Richmond News

Former WestJet employee closer to class action suit against airline

BY ALYSE KOTYK| Feb. 22, 2019


A former flight attendant is getting ready to take the next steps in a class-action lawsuit against WestJet after the airline lost its appeal asking for the case to be thrown out.

The suit alleges the airline had a work culture that tolerated harassment of female employees.

Mandalena Lewis, who used to work out of Vancouver International Airport, is pursuing the class action because she says she was sexually assaulted by a pilot in 2010. She told the company about it, she said, but alleges they failed to protect her and other female flight attendants.

On Thursday, a British Columbia Supreme Court judge dismissed WestJet’s application to strike the legal action, rejecting the company’s claims that the dispute belongs before a human rights tribunal and workers’ compensation board.

“Winning this appeal was a really big deal, and it’s not just a big deal for women within WestJet but across the work field in Canada,” Lewis said, adding she values the support she’s received from current and former airline employees while pursuing this class action.

“This was a big deal and this was a big decision … I’m grateful. This means we’ve got even stronger teeth now.”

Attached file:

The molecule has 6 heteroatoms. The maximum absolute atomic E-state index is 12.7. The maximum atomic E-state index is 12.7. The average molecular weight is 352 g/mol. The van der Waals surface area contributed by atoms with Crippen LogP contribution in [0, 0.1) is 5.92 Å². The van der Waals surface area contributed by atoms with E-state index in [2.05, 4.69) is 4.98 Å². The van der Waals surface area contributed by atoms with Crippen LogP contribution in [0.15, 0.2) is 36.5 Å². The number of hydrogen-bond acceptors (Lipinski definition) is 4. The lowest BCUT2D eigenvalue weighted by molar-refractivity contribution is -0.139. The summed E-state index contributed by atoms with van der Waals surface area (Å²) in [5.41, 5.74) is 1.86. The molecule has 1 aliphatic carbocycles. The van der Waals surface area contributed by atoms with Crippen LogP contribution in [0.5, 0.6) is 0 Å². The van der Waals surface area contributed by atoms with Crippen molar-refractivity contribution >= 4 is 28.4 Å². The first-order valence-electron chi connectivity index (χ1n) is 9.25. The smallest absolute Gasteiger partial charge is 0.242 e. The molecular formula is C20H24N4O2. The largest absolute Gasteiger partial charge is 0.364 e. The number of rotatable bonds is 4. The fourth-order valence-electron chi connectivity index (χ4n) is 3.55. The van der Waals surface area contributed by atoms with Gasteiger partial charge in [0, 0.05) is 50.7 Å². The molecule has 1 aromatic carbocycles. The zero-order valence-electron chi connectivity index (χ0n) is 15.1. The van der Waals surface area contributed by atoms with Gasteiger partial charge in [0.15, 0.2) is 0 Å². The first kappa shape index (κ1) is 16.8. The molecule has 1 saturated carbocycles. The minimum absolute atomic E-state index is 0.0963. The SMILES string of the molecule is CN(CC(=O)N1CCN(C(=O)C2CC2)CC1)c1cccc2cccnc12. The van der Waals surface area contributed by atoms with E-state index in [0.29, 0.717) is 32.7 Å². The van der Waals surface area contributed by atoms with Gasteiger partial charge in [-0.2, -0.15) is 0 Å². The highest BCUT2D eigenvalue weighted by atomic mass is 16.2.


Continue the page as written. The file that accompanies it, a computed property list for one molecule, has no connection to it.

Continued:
WestJet spokesperson Morgan Bell said in an emailed statement that the company “respects the decision of the court and are in the process of reviewing the decision with our counsel to determine next steps.”

None of the allegations contained in the lawsuit have been proven in court.

Lewis said the lawsuit intends to represent all of WestJet’s past and current female flight attendants whose employment contract included an anti-harassment promise. The case has yet to be approved by the court as a class action proceeding and Lewis said she hopes to have the class action certified in the next year.

“Now that we have this momentum I want to take advantage of it and really make sure that we’re continuing on and pushing on towards certification,” she said.

In the meantime, Lewis said she hopes she will gather more “in-person” support, reflecting back on when she led a campaign at YVR last summer aiming to shed light on sexual harassment in the airline industry.

“I took a really bold step in doing that last summer. It was really important and pivotal and symbolic and it really made an impact,” she said. “Being there in person really makes all the difference. This #MeToo movement really has to come off the screen.”

With files from Canadian Press

Richmond community group shares excess food with those in need

BY ALYSE KOTYK| Feb. 26, 2019

With acts as simple as sharing extra bananas, splitting a Costco-sized portion of groceries or collecting unused canned goods, one Richmond group is aiming to combat hunger in the community.